Kennick:A Volanis Brothers Novel

By: Meg Jackson





Someday, he would see Baba – and Pieter – again. In the meantime, he had an army at his side. They were a small army, it was true. Four siblings made for a small army, indeed. But they were well-armed, well-taught, and well-fought.



Soon, they would strike out for Kingdom, Delaware, where a thirty-year-old tragedy waited for them to clear their family name.





Chapter Two



“Kimmy, did I ever tell you that you’re the sweetest, most wonderful assistant on the face of the planet?”



Kim rolled her eyes and smiled. Mayor Gunderson’s big, affable face was cock-eyed, supported on one fist, his elbow on the counter in front of her computer. His million-dollar smile was like a crescent moon, all bright white and too wide to believe.



“Only every day for the past five years,” she said, sliding his day’s itinerary across the marble counter. He ignored it, as usual, lowering his arm and leaning forward slightly to peak over at her desk.



“Ooh, what’s that? From Sid’s?” She could almost see his mouth watering as he admired her breakfast: a spinach and mushroom omelet with rye bread, an unusual choice for Kim but one that she’d made only after promising herself to actually go to the gym that afternoon.



She’d been up late the night before, trying to figure out who might want to act on some of the business proposals the town council had come up with in their last meeting. The council was full of ideas about what businesses would help the little town of Kingdom; it was finding someone with the capital, or credit, to start them that was a problem. She’d felt tired enough that morning to need the extra energy.



“You know it,” she said. “Wouldn’t go anywhere else.”



The mayor leaned back and narrowed his eyes slightly, a devilish twinkle in them.



“Did you have a late night? I know when I’m feeling a bit under the weather, eggs do wonders for me,” he said with a wink.



She knew he wasn’t talking about the kind of late night she’d had. In the years she’d been working for him, she’d come to recognize the telltale signs that he’d been tippling late into the evening: red eyes, mismatched socks, a forced smile, the overpowering smell of mouthwash to hide the leftover booze breath. Sometimes, you could still get a whiff of strong liquor as he walked by. This wasn’t one of those mornings, but there were plenty of them.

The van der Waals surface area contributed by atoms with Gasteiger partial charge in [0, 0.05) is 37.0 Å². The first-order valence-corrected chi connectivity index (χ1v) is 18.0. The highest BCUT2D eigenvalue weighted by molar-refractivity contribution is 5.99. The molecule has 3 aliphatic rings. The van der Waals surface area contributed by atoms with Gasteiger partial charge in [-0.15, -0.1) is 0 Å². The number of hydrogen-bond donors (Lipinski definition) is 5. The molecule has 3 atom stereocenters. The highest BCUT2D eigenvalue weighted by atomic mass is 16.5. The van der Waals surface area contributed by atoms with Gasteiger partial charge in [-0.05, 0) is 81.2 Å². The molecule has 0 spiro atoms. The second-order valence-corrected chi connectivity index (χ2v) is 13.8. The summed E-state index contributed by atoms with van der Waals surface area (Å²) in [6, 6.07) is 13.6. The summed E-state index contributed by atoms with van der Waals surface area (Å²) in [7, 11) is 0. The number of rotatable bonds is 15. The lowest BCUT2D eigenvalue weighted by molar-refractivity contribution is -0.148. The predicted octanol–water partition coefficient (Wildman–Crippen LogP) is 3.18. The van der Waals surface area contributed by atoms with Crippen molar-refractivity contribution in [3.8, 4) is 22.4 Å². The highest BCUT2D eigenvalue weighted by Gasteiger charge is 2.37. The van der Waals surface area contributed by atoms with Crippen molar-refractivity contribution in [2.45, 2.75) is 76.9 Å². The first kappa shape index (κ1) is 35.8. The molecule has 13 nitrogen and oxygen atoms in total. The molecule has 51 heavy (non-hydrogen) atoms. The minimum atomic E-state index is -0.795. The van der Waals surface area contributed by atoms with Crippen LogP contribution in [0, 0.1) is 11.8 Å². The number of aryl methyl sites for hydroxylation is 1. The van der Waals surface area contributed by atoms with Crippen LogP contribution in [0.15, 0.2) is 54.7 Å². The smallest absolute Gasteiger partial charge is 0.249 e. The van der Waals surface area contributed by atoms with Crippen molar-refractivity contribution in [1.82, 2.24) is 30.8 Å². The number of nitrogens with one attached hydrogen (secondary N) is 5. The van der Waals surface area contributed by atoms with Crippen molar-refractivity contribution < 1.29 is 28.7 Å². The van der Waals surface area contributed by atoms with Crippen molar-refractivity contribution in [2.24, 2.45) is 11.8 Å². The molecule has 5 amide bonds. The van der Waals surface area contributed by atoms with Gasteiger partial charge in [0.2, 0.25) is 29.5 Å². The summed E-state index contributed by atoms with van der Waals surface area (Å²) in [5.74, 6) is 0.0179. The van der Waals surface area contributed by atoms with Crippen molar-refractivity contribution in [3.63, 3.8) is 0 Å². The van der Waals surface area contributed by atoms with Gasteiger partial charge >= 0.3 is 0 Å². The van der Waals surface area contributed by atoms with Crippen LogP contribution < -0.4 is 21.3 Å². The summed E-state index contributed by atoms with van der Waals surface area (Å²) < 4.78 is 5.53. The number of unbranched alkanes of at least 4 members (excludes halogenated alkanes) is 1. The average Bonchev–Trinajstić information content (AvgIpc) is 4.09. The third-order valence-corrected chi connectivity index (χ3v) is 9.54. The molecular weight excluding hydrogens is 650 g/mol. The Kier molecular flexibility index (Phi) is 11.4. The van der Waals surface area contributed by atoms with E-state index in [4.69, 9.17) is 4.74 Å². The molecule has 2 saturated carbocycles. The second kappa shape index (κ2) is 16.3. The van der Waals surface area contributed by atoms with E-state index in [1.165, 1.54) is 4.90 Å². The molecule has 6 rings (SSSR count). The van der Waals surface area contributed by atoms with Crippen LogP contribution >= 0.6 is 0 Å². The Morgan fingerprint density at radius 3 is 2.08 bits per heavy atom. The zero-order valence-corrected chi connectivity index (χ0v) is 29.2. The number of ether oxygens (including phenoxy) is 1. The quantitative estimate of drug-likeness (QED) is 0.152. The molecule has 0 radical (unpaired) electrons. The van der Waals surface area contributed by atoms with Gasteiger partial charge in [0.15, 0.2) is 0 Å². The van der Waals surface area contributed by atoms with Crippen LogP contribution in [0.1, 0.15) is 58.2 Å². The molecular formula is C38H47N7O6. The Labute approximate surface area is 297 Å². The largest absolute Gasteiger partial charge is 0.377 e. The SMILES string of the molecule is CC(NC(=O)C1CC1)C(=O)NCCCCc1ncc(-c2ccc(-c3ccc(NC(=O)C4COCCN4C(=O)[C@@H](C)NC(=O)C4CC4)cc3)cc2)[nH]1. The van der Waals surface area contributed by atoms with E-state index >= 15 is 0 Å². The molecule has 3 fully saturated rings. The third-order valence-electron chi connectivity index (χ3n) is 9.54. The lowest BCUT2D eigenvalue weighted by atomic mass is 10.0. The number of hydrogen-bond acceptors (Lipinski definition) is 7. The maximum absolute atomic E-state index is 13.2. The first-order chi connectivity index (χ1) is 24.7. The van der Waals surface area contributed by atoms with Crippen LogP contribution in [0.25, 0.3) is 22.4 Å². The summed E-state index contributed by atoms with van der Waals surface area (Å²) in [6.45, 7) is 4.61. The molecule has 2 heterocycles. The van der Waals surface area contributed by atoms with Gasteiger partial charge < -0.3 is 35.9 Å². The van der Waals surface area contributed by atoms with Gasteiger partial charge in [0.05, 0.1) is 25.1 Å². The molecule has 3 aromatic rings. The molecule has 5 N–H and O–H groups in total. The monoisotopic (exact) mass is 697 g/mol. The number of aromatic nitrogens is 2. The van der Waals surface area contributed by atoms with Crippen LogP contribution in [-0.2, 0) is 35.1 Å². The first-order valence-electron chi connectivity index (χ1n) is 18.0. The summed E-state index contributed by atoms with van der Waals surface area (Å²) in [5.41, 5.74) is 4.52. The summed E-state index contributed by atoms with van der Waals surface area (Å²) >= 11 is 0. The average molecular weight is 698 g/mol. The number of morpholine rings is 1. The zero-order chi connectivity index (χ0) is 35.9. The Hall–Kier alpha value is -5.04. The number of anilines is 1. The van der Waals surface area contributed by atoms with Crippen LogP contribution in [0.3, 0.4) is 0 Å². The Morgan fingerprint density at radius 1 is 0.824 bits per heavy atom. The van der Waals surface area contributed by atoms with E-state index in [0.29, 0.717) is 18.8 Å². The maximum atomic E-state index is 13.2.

Mayor Gunderson liked his drinks strong and plentiful. He told her once that he considered those nights at the bar an important part of his political success, and she had to admit it was true. He was one of the most pleasant drunks she’d ever seen, and held his liquor well enough to usually seem much less drunk than he was.



People liked him because they considered him “one of them”: a local, a good guy, a buddy. He knew their troubles, could sympathize with their plights, because at the end of the day he got drunk same as they did, one drink at a time. And his generosity of spirit was admired, too, by anyone who was lucky enough to be at the bar when he’d slap his fist against it and call a round for everyone in sight, on his dime.



“Well, I was up late working on those proposals…” Kim started to say, knowing before he even did it that he’d dismiss her with a wave of his hand.



“You work too much, Kimmy,” he said. “All work and no play makes Kim a dull girl. Listen, tonight, come on down to Sammy’s and I’ll buy us a pint or two, huh? It’s Friday, after all,” he said, leaning forward once more.



Kim thought of her usual Friday night: dinner for one and a Netflix marathon. Doing something – anything – certainly sounded appealing, although she’d definitely have to go to the gym if she was going to be adding a few beers to her strict diet.



Kim was constantly monitoring her weight; at 5'2, she liked to keep herself at a comfortable 120 pounds. But her metabolism had been stubbornly slowing more and more as she approached 30, and she had been sitting at a steady 125 for months now. With B-cup breasts that were still perky and full, a generously rounded ass, and soft hips, she didn't see herself as the perfectly-curved woman that other people saw. Her mother's constant criticisms made sure of that.



“Alright,” she said with a shrug, ignoring the part of her that tried to say no, “sounds like a plan.”



Mayor Gunderson clapped his hands in delight before finally taking the itinerary and heading into his office. Not that there was much on the itinerary, anyway. He had a meeting with some Girl Scouts and a business lunch with the Knights of Columbus, but beyond that he was free and clear to do what he usually did: nap, solitaire, phone calls to his myriad friends, and general time-wasting.



Kingdom’s bleak financial state didn’t seem to put any fire under his ass to get things done; but then again, with Kim around to do all his dirty work, he didn’t have much incentive. Things got done, of course, or else he wouldn’t have been re-elected. It was just a matter of who was really doing them.



When it came to the day-to-day minutia of running the town, Kim was the real workhorse, the one who got the papers signed and dealt with the angry calls. She dealt with the Town Council, Town Board, and the Town Manager. She put out the press releases and handled the incoming complaints, propositions, petitions, and initiatives.

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